Spotlight on Los Angeles amid surging container freight rate market

By Alex Wood

December 17, 2020


Business is booming at the port of Los Angeles - but dockworkers have had that sinking feeling.

Earlier this month, 20 cargo ships sat anchored south of the city amid chaotic scenes at the San Pedro Bay complex.

Containers were stacked to the hilt as labourers wrestled to manage a lack of warehouse space. And while all this was going on, supply chains began to feel the strain.

A perfect storm had been brewing for some time. As the pandemic swept across the globe, cargo volumes dipped. But when the global economy sluggishly began to recover, a backlog started building up.

'This is the season for turbo-charged consumerism - and retail behemoths like Walmart and Amazon have needed to restock their warehouses ahead of a festive frenzy.

This, mixed with illness-related staffing shortages across the State and bankrupt storage companies taking up warehouse space, has resulted in a logistical nightmare for Port of LA Executive Director Gene Seroka.

November container volume at the port was up 22 per cent year-over-year to more than 889,000 twenty-foot equivalent units (TEUs).

“It’s worth noting that there were 12 ships at anchor on November 30 awaiting berthing rights here in Los Angeles with an estimated 100,000 TEUs on board. Those vessels were delayed by about two days and thus shifted into our December data,” Seroka explained earlier this week.

There were 15 container ships at berth at the Port of LA on Tuesday 15 December.

However, 23 more were anchored in San Pedro Bay. Out of the total, 14 were heading to LA and nine to the Port of Long Beach. Make sure you track all the current anchored ships using Marinetraffic data.

Seroka admitted it's not been an ideal situation.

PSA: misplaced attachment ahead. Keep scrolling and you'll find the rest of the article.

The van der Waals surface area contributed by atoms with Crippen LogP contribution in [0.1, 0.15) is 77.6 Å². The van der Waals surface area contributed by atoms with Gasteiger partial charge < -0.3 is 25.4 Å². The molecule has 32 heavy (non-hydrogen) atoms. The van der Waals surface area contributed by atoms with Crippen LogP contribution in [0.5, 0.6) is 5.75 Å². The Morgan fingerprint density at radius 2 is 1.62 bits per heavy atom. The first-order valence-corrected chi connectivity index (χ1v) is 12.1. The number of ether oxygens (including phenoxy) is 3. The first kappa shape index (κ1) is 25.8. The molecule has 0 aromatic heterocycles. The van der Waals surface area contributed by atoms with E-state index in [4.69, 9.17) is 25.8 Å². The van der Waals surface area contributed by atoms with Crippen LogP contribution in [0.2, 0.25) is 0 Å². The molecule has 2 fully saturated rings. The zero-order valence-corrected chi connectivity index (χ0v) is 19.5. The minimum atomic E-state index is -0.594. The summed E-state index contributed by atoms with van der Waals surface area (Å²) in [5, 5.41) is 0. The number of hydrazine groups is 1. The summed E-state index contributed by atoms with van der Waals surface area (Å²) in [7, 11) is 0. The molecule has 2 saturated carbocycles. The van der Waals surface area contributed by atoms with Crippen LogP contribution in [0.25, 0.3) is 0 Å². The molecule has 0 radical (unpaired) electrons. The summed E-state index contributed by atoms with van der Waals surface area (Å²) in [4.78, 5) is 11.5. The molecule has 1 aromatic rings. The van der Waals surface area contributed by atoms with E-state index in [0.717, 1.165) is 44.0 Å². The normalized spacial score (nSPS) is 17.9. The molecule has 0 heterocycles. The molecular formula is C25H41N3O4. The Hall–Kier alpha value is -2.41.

“Anchorage remains a true concern for all of us," he added.

"Many vessels are stopping first in a holding pattern before coming to berth.

“In November, 50 of the 88 vessels coming to Los Angeles first went to anchor and averaged two and a half days there. So far in the month of December, about 80 per cent of arriving vessels are going to anchor first. The wait time now is increased to four days.”

Related: Signs that your shipment is going to be delayed

It's good news for some, though. Container freight rates from Asia are continuing to surge.

Lars Jensen, CEO of SeaIntelligence Consulting, believes the situation isn't clear cut.

"If the demand abates, the problem gets resolved almost immediately," he told the Baltic Exchange.

"However, the carriers will likely show their resolve and yet again reduce vessel capacity matching the decline which means that the very high spot rates now will come down somewhat and the new surcharges for equipment availability will disappear. But rates are unlikely to collapse.

"If demand continues, the acute problem with the equipment is likely to be resolved within a couple of months, setting an end of the current situation to coincide with the lull after Chinese New Year 2021."

Seroka, meanwhile, isn't expecting any imminent lull once Christmas is out of the way.

“Our first look at January volume indicates approximately 850,000 TEUs, which would be about 5 per cent more than a very busy January 2020,” he said.

“We’ll see a little bit of a volume dip following Lunar New Year, which falls in mid-February, at a time when manufacturing traditionally slows in China. That means our throughput here at the Port of Los Angeles should be strong through at least the first week of March."

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Alex Wood

Alex Wood

Account Manager at London based public relations agency, Navigate PR

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